Today’s Story is an Homage to Mark Twain

Fantasy Airship Zeppelin Dirigible Balloon 3D illustration

I wrote “The Duke, The Dauphin, and the Dirigible” originally for an anthology that was doing Steampunk riffs off of literary masterpieces. I didn’t get into the book, but this story was too good to just throw in the trunk–at least in my opinion. So, when Mocha Memoirs decided to release a new collection of my stories, I included it in the mix.

I have loved Mark Twain‘s Adventures of Huckleberry Finn from a very young age. I always thought he was a much more compelling character than Tom Sawyer. When I was doing my student teaching, creating lesson plans for this book was a dream come true.

So, when I saw the submission call, I immediately thought of a story continuing the adventures of Huck when he returns to Hannibal after the trip down the river.

When brainstorming how to do that, the characters of the Duke of Bridgewater and the King of France came to mind. These disreputable conmen cause a lot of trouble for Huck on the river trip, and in my story, they do the same.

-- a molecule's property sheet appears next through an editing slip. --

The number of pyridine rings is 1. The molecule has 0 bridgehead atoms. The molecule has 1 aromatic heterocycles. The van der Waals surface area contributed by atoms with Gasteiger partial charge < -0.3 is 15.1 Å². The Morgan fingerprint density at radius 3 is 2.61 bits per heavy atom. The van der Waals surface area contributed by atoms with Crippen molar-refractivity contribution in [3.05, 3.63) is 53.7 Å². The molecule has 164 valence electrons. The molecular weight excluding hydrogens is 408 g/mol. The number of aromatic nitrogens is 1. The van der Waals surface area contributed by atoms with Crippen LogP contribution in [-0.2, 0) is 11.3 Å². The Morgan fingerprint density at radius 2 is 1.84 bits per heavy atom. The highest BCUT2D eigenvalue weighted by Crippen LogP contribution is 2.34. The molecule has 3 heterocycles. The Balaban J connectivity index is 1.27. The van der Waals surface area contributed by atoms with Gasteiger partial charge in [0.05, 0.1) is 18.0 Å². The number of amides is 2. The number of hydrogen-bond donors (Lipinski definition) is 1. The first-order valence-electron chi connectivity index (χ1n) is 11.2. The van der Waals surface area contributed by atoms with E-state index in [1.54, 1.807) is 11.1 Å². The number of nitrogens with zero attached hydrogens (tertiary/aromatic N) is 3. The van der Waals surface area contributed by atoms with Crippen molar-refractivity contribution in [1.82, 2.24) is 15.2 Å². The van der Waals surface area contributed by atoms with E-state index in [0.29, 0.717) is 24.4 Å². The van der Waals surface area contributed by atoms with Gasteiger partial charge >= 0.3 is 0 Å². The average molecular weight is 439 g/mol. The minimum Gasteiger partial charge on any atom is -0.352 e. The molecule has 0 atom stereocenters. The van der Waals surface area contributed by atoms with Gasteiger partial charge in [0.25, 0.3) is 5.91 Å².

One of my favorite things about the book is the colloquial tone of the speech. Recreating this was really fun.

With the help of Becky Thatcher and her father, the Judge, Huck manages to save the day–and get the girl.

I started reading it again last night, and I absolutely love this story. I hope you do too.

Huckleberry-finn-with-rabbit

By E. W. Kemble (1861–1933) – (Transferred from en.wikipedia to Commons., Public Domain, https://commons.wikimedia.org/w/index.php?curid=1854602)

About RieSheridanRose

Rie Sheridan Rose multitasks. A lot. Her short stories appear in numerous anthologies, including Nightmare Stalkers and Dream Walkers Vols. 1 and 2,  and Killing It Softly. She has authored twelve novels, six poetry chapbooks, and lyrics for dozens of songs. She tweets as @RieSheridanRose.
This entry was posted in About writing, Reference Material, The Writing Life and tagged , , , , , , . Bookmark the permalink.

Leave a Reply

Fill in your details below or click an icon to log in:

WordPress.com Logo

You are commenting using your WordPress.com account. Log Out /  Change )

Google photo

You are commenting using your Google account. Log Out /  Change )

Twitter picture

You are commenting using your Twitter account. Log Out /  Change )

Facebook photo

You are commenting using your Facebook account. Log Out /  Change )

Connecting to %s